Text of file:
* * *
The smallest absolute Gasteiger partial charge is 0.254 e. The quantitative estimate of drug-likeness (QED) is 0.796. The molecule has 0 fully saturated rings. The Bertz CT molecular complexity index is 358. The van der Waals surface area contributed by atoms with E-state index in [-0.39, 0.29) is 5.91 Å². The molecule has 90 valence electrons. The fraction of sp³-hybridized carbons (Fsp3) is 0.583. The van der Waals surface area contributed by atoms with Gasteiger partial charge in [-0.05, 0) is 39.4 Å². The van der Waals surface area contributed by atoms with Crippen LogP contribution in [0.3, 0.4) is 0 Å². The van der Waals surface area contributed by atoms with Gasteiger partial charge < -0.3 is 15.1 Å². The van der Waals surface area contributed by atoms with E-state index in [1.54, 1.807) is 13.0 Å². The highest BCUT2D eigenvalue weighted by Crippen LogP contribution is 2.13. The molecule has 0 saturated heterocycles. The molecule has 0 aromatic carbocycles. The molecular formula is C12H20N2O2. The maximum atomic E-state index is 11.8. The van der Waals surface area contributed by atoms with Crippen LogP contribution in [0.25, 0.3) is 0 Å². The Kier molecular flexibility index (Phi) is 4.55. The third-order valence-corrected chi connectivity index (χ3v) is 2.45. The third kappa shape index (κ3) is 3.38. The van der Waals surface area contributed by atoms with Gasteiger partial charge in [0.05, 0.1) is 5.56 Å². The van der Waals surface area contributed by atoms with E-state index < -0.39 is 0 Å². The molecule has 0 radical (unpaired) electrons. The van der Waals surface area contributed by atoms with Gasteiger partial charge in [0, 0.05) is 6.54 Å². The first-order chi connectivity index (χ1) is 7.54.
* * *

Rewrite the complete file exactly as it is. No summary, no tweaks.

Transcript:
The smallest absolute Gasteiger partial charge is 0.254 e. The quantitative estimate of drug-likeness (QED) is 0.796. The molecule has 0 fully saturated rings. The Bertz CT molecular complexity index is 358. The van der Waals surface area contributed by atoms with E-state index in [-0.39, 0.29) is 5.91 Å². The molecule has 90 valence electrons. The fraction of sp³-hybridized carbons (Fsp3) is 0.583. The van der Waals surface area contributed by atoms with Gasteiger partial charge in [-0.05, 0) is 39.4 Å². The van der Waals surface area contributed by atoms with Crippen LogP contribution in [0.3, 0.4) is 0 Å². The van der Waals surface area contributed by atoms with Gasteiger partial charge < -0.3 is 15.1 Å². The van der Waals surface area contributed by atoms with E-state index in [1.54, 1.807) is 13.0 Å². The highest BCUT2D eigenvalue weighted by Crippen LogP contribution is 2.13. The molecule has 0 saturated heterocycles. The molecule has 0 aromatic carbocycles. The molecular formula is C12H20N2O2. The maximum atomic E-state index is 11.8. The van der Waals surface area contributed by atoms with Crippen LogP contribution in [0.25, 0.3) is 0 Å². The Kier molecular flexibility index (Phi) is 4.55. The third-order valence-corrected chi connectivity index (χ3v) is 2.45. The third kappa shape index (κ3) is 3.38. The van der Waals surface area contributed by atoms with Gasteiger partial charge in [0.05, 0.1) is 5.56 Å². The van der Waals surface area contributed by atoms with E-state index < -0.39 is 0 Å². The molecule has 0 radical (unpaired) electrons. The van der Waals surface area contributed by atoms with Gasteiger partial charge in [0, 0.05) is 6.54 Å². The first-order chi connectivity index (χ1) is 7.54.